Monthly Archives: May 2009

The Revenge of Judge Dee!

You may remember that last year, I pointed out that famous director Tsui Hark was supposed to be working on a movie about Judge Dee, legendary Chinese magistrate and famous minister. Judge Dee is the best known legendary magistrate-detective in the West, because he also became the hero of a classic series of magistrate-detective novels by that eccentric Dutch diplomat, musician, scholar, and… um… bon vivant, Robert H. Van Gulik.

Anyway, it seems that Judge Dee will get his Tsui Hark movie. Shooting has started in Hengdian, and so it’s only a matter of time. The movie stars Andy Lau as Di Ren Jie. Carina Lau is Empress Wu, who calls the exiled Dee back from the wilds to solve a series of murders that’s delaying her accession. There’s also the empress’ maid, who knows martial arts, military man Commander Bei, and the Ghost Doctor, master of disguise.

The Chinese title is Kingdom to Heaven. The current English title is Detective Dee and the Mystery of the Phantom Flame.

Sammo Hung is choreographing the fight scenes.

This is so cool! And the bit about the rags costume sounds like Judge Dee will disguise himself as a beggar or a poor medicine peddler, which is just like the stories! Yay!

This website has some very nice pictures of Judge Dee stuff. It also claims that the reason Dee worked with Empress Wu was to be in position to restore the Li clan to power and found the Tang Dynasty. Well, that’s a nice theory to run with.

Also, it says that at the beginning and end of Chinese opera, a red-robed, white-masked actor often appears, who stands for Judge Dee as a deity in charge of prosperous careers and quick promotion, and who symbolically blesses the audience. This silent role is generally translated as “the God of Fortune”, and he does “the Promotion Dance”. Hm. Interesting. There are apparently a lot of Chinese gods who get called gods of fortune, though maybe the career thing sets him apart. Even the guy from Three Kingdoms is a freakin’ god of fortune.

This brings up an interesting question.

The graves of Judge Dee and Judge Bao and so forth are known, because they were real people in history. However, they were deified back then by the government and people, and are still apparently worshipped by many. (And apparently personal monotheism was no protection from popular deification, as Judge Bao may have been Jewish and Hai Rui was certainly Muslim.)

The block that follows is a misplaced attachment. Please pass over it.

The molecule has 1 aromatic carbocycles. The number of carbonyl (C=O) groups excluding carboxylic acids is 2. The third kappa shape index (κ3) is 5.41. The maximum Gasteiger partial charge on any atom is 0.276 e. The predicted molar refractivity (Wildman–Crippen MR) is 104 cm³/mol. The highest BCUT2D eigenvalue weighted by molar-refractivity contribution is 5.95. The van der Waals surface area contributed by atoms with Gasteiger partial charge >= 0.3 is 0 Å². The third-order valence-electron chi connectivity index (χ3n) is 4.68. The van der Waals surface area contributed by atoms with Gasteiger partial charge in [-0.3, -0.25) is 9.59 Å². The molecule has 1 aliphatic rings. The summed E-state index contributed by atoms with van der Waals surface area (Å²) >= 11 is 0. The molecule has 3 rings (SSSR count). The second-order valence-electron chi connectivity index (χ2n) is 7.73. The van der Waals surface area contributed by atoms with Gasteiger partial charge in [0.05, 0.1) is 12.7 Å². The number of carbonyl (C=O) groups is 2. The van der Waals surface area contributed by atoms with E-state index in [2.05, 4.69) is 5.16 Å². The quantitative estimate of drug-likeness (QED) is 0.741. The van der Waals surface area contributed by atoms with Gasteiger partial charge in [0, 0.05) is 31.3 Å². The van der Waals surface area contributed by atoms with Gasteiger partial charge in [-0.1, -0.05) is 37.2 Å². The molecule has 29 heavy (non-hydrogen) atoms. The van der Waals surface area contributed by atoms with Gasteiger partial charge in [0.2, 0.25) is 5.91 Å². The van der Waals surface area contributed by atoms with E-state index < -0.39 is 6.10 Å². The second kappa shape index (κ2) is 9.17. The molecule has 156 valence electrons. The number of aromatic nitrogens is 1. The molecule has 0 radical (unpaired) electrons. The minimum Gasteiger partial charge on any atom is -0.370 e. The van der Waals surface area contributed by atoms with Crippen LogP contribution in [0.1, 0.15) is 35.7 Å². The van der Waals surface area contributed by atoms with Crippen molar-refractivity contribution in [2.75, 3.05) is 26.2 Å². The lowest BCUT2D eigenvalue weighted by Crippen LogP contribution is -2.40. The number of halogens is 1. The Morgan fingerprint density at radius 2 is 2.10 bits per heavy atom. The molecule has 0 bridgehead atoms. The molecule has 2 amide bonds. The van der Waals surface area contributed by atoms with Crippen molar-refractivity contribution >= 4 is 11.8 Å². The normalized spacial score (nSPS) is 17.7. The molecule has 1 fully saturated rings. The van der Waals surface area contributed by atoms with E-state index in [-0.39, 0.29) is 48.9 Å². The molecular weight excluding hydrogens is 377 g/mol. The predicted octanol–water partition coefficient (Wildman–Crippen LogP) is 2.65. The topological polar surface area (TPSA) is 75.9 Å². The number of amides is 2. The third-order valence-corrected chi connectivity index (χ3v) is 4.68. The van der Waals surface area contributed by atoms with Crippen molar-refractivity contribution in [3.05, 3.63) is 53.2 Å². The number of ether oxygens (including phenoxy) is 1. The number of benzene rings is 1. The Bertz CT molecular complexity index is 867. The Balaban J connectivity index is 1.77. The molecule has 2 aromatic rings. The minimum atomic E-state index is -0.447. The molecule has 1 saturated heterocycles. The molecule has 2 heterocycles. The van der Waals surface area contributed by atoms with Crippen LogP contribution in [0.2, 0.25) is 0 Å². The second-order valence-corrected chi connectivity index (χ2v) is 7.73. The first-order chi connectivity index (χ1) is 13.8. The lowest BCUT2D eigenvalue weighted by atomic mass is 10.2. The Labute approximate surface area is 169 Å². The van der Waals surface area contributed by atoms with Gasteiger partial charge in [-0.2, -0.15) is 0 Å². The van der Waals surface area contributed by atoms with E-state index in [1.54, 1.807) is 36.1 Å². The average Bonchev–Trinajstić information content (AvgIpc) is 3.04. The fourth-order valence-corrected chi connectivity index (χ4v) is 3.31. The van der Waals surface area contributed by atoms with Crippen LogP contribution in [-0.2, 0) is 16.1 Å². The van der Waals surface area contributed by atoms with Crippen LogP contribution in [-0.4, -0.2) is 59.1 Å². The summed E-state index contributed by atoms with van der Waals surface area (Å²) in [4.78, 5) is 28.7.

So what would the proper procedure be, if you visited their graves and wished to pray for someone who is deified by some, without giving the impression you supported praying to them as gods? I realize this isn’t something likely to affect me personally any time soon, but it’s a situation that could easily come up in today’s global society. There must be standard procedures for Chinese Catholics in China, but they aren’t known to me.


Filed under Uncategorized

Ground Bean Flounder – YUM!

There’s a relatively new Chinese restaurant over by my parent’s place; it’s called Tsao’s Cuisine. It does pretty good business during its buffet hours and during the university school year. (It’s right down the road from Wright State.) It also apparently has attracted the loyalty of our local police and fire guys, as I saw a contingent of them in there during buffet time.

But beyond its small but interesting lunch buffet and its standard but interesting menu, this Chinese restaurant has an extra feature. It has… dum dum dum… daily specials!

Imagine a marker board full of Chinese characters spelling out the names of dishes, with a few translations in English scattered here and there. Hmm. Hmm. What could they be? Do you remember any of the characters from Japanese class? Are they any good? Knowing that contemporary Chinese food from China is quite different from Chinese restaurant food, and that the spices and cooking styles are not what you’re used to … do you dare?

I went over there late on Saturday afternoon with my gaming buddies. And that board of daily chef’s specials called to me. What was the stewed beef brisket like? Heck, what was the beef tripe — anything like menudo? What were the untranslatable things?

Finally, I made a decision. Ground bean flounder. Fish sounded good. And my timid side thought that surely, fish and beans were pretty safe. Nobody could do too much to fish and beans, right?

Well, I won’t keep you in suspense. This dining story had a happy ending. Ground bean flounder is not just safe. It is AWESOMELY DELICIOUS. Where have you been all my life, ground bean flounder?

The taste seemed pretty simple. It was just a crusty topping made of chunks of “ground bean” — ground-up soybeans, that is — pepper, and some little chopped challots, on a nicely cooked filet of flounder that was sitting in a little butter. They served it in a Sterno-warmed dish, so that it would stay nice and warm until I finished. I managed to finish about 2/3 of the flounder and rice. The rest I ate this afternoon, cold out of the refrigerator. It was still NOM NOM NOM.